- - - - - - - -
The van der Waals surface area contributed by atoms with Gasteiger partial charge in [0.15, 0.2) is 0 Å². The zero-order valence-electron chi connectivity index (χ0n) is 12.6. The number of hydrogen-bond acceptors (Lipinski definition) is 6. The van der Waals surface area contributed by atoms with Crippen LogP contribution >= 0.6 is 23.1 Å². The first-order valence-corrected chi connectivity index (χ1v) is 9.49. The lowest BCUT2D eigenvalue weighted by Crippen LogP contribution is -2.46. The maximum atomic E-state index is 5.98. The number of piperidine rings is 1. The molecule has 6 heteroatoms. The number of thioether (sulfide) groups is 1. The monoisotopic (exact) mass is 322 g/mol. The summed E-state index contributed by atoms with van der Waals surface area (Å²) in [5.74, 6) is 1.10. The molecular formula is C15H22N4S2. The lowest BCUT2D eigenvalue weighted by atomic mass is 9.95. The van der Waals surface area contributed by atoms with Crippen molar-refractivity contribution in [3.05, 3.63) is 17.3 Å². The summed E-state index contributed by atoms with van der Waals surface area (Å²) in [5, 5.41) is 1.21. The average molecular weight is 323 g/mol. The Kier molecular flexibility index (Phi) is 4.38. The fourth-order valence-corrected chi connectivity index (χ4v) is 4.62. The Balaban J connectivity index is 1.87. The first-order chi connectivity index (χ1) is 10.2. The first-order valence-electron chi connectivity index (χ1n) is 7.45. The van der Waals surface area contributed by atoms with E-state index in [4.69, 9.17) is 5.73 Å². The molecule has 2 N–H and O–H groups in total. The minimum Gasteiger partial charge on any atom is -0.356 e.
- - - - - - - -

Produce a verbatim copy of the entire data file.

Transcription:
The van der Waals surface area contributed by atoms with Gasteiger partial charge in [0.15, 0.2) is 0 Å². The zero-order valence-electron chi connectivity index (χ0n) is 12.6. The number of hydrogen-bond acceptors (Lipinski definition) is 6. The van der Waals surface area contributed by atoms with Crippen LogP contribution >= 0.6 is 23.1 Å². The first-order valence-corrected chi connectivity index (χ1v) is 9.49. The lowest BCUT2D eigenvalue weighted by Crippen LogP contribution is -2.46. The maximum atomic E-state index is 5.98. The number of piperidine rings is 1. The molecule has 6 heteroatoms. The number of thioether (sulfide) groups is 1. The monoisotopic (exact) mass is 322 g/mol. The summed E-state index contributed by atoms with van der Waals surface area (Å²) in [5.74, 6) is 1.10. The molecular formula is C15H22N4S2. The lowest BCUT2D eigenvalue weighted by atomic mass is 9.95. The van der Waals surface area contributed by atoms with Crippen molar-refractivity contribution in [3.05, 3.63) is 17.3 Å². The summed E-state index contributed by atoms with van der Waals surface area (Å²) in [5, 5.41) is 1.21. The average molecular weight is 323 g/mol. The Kier molecular flexibility index (Phi) is 4.38. The fourth-order valence-corrected chi connectivity index (χ4v) is 4.62. The Balaban J connectivity index is 1.87. The first-order chi connectivity index (χ1) is 10.2. The first-order valence-electron chi connectivity index (χ1n) is 7.45. The van der Waals surface area contributed by atoms with E-state index in [4.69, 9.17) is 5.73 Å². The molecule has 2 N–H and O–H groups in total. The minimum Gasteiger partial charge on any atom is -0.356 e.